Planners Propose Diesel As Denver Rail Budget Balloons

<p>In an effort to avoid the extra costs associated with electrifying trains and building overhead wiring systems, transportation planners are backing a plan to develop a 41-mil commuter rail line in Denver with diesel-powered trains.</p>
September 19, 2007, 7am PDT | Nate Berg
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"RTD's FasTracks planning team is recommending that diesel-powered rail cars instead of electric ones be used on the 41-mile Northwest line from Union Station to Boulder and Longmont, officials told Denver City Council members on Monday."

"Using diesel trains will allow the Regional Transportation District to avoid the extra $177 million it would cost to install overhead electric wires along the route, Northwest rail project manager Chris Quinn told council members."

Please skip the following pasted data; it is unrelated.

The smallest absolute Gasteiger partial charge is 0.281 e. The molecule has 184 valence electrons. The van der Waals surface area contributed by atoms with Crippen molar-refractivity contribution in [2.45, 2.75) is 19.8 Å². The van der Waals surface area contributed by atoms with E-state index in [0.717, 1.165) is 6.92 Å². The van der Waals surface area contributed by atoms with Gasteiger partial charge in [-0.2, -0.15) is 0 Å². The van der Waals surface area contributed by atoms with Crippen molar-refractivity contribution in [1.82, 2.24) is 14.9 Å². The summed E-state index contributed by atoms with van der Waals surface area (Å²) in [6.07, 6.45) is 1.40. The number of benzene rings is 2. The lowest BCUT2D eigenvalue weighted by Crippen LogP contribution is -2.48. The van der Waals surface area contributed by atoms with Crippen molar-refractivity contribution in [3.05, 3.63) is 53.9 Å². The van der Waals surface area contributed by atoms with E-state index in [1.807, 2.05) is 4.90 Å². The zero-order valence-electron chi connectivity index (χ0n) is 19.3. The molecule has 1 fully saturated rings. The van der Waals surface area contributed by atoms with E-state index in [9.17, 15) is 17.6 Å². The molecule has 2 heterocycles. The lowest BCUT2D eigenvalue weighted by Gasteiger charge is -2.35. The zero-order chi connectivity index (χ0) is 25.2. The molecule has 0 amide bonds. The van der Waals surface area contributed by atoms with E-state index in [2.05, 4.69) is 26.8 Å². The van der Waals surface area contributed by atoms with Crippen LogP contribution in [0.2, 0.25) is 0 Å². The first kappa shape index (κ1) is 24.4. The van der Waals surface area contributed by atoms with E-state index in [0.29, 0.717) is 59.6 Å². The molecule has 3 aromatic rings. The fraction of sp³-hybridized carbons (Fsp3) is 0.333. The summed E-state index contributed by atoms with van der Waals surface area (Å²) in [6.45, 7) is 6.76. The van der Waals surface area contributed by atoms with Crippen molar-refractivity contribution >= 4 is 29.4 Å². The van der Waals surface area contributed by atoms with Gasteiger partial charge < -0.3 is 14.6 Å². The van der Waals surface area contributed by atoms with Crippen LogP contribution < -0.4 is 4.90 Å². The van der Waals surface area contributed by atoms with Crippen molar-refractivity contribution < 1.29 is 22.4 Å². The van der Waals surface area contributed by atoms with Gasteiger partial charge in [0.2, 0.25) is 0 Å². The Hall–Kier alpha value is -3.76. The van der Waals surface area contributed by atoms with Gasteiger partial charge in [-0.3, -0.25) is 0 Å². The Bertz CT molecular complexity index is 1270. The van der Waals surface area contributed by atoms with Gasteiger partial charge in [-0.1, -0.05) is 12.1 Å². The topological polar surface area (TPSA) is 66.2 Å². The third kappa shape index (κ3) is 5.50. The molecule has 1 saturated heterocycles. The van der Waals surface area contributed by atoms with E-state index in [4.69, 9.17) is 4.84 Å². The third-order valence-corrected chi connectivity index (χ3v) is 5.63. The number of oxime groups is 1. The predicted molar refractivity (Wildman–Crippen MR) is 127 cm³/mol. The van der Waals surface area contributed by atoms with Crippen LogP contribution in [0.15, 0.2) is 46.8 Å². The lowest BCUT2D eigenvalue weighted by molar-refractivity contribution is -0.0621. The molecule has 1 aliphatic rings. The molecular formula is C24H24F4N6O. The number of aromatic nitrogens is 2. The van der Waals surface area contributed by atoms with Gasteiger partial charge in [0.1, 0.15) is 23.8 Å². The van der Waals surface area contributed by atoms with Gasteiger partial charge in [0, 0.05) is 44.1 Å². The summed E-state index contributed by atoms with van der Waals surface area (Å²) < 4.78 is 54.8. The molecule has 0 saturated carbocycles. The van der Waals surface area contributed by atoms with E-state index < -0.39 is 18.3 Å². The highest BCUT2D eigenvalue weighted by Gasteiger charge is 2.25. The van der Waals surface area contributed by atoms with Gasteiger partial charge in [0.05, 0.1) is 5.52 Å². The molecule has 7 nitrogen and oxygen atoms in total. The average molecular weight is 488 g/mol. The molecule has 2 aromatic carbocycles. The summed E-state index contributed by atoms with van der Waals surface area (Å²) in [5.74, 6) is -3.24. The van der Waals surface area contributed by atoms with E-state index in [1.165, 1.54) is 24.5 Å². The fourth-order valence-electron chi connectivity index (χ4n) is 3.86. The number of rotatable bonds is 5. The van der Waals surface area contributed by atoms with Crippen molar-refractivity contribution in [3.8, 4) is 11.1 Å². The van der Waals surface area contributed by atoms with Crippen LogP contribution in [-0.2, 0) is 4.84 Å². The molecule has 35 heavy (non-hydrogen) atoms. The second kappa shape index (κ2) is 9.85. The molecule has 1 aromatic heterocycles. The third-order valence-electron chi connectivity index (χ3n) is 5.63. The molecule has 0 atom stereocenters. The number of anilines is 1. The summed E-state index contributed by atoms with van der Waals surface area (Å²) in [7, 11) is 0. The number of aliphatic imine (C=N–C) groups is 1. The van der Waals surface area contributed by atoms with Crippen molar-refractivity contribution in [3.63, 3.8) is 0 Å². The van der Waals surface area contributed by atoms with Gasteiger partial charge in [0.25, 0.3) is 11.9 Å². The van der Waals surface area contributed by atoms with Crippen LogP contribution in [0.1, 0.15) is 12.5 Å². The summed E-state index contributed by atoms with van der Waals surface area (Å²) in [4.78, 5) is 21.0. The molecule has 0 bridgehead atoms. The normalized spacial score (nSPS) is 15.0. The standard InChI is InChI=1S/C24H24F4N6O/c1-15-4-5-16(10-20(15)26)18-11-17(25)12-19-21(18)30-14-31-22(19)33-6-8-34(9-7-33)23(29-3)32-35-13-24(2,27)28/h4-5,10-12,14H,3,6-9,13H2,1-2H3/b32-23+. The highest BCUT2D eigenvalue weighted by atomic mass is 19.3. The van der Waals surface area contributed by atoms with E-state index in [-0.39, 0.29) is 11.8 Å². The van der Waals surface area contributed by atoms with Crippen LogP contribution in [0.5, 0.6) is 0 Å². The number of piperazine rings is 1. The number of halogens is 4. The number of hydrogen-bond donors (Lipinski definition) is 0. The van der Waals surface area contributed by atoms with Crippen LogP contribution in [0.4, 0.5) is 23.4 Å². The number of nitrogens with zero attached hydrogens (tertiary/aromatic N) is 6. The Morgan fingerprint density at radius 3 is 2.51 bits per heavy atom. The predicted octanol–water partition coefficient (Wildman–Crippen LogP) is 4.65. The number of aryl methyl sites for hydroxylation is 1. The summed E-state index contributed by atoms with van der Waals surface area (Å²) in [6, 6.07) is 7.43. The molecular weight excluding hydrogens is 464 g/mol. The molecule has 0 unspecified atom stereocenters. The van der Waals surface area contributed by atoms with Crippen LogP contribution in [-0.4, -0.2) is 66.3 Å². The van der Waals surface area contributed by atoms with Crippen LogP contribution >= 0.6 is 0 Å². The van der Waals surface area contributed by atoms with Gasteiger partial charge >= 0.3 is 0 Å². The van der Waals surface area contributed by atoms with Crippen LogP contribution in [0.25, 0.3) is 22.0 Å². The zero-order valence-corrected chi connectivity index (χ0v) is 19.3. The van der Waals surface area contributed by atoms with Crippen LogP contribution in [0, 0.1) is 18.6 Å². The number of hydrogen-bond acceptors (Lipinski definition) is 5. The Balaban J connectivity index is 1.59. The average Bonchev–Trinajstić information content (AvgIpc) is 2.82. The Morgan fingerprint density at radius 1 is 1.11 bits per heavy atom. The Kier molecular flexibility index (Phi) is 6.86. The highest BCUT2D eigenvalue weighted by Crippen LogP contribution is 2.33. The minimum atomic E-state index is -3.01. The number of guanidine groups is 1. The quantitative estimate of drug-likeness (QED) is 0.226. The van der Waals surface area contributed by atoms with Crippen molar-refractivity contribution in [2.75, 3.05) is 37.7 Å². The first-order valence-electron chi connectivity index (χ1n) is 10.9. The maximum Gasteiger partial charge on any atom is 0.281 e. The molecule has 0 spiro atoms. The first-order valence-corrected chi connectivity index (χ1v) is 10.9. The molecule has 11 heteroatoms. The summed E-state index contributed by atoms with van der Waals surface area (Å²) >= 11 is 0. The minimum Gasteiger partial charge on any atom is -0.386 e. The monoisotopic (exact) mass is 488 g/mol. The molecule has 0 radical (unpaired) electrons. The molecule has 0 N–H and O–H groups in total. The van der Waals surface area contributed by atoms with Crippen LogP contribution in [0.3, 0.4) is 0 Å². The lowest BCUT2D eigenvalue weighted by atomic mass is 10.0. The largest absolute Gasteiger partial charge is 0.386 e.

"Rising costs of construction and land already have boosted the price tag of the Northwest rail line to $685 million from an estimate of $565 million in 2004. Both those estimates assumed the use of diesel technology."

"Some residents and government officials in the rail corridor, however, voiced concern about the air pollution, noise and vibration effects of diesel trains, forcing RTD planners to analyze the electric alternative."

"A preliminary analysis shows that there will be 'no significant difference' in carbon monoxide levels at key stations in the corridor whether diesel or electric trains are used, Quinn said."

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Published on Tuesday, September 18, 2007 in The Denver Post
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